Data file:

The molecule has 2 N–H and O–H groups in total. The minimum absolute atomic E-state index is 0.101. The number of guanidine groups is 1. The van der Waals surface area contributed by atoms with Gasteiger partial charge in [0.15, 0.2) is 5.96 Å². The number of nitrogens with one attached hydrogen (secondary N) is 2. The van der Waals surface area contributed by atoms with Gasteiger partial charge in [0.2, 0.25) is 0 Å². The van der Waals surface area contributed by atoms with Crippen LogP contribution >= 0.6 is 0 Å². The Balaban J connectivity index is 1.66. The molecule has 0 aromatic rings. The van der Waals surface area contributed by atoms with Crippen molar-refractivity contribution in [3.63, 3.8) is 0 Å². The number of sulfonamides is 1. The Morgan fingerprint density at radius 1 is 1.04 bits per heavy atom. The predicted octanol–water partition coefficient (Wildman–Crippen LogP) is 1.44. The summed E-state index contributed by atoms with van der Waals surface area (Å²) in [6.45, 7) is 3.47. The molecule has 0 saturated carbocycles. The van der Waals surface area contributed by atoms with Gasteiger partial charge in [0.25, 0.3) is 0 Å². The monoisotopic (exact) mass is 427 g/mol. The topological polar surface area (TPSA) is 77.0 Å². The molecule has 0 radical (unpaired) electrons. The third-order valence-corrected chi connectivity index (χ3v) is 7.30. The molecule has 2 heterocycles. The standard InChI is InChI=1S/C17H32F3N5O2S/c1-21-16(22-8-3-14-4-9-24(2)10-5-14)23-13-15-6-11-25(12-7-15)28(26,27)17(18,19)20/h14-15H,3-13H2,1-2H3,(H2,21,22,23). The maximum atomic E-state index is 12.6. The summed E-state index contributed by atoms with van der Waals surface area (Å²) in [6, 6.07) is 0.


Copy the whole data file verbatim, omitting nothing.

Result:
The molecule has 2 N–H and O–H groups in total. The minimum absolute atomic E-state index is 0.101. The number of guanidine groups is 1. The van der Waals surface area contributed by atoms with Gasteiger partial charge in [0.15, 0.2) is 5.96 Å². The number of nitrogens with one attached hydrogen (secondary N) is 2. The van der Waals surface area contributed by atoms with Gasteiger partial charge in [0.2, 0.25) is 0 Å². The van der Waals surface area contributed by atoms with Crippen LogP contribution >= 0.6 is 0 Å². The Balaban J connectivity index is 1.66. The molecule has 0 aromatic rings. The van der Waals surface area contributed by atoms with Crippen molar-refractivity contribution in [3.63, 3.8) is 0 Å². The number of sulfonamides is 1. The Morgan fingerprint density at radius 1 is 1.04 bits per heavy atom. The predicted octanol–water partition coefficient (Wildman–Crippen LogP) is 1.44. The summed E-state index contributed by atoms with van der Waals surface area (Å²) in [6.45, 7) is 3.47. The molecule has 0 saturated carbocycles. The van der Waals surface area contributed by atoms with Gasteiger partial charge in [0.25, 0.3) is 0 Å². The monoisotopic (exact) mass is 427 g/mol. The topological polar surface area (TPSA) is 77.0 Å². The molecule has 0 radical (unpaired) electrons. The third-order valence-corrected chi connectivity index (χ3v) is 7.30. The molecule has 2 heterocycles. The standard InChI is InChI=1S/C17H32F3N5O2S/c1-21-16(22-8-3-14-4-9-24(2)10-5-14)23-13-15-6-11-25(12-7-15)28(26,27)17(18,19)20/h14-15H,3-13H2,1-2H3,(H2,21,22,23). The maximum atomic E-state index is 12.6. The summed E-state index contributed by atoms with van der Waals surface area (Å²) in [6, 6.07) is 0.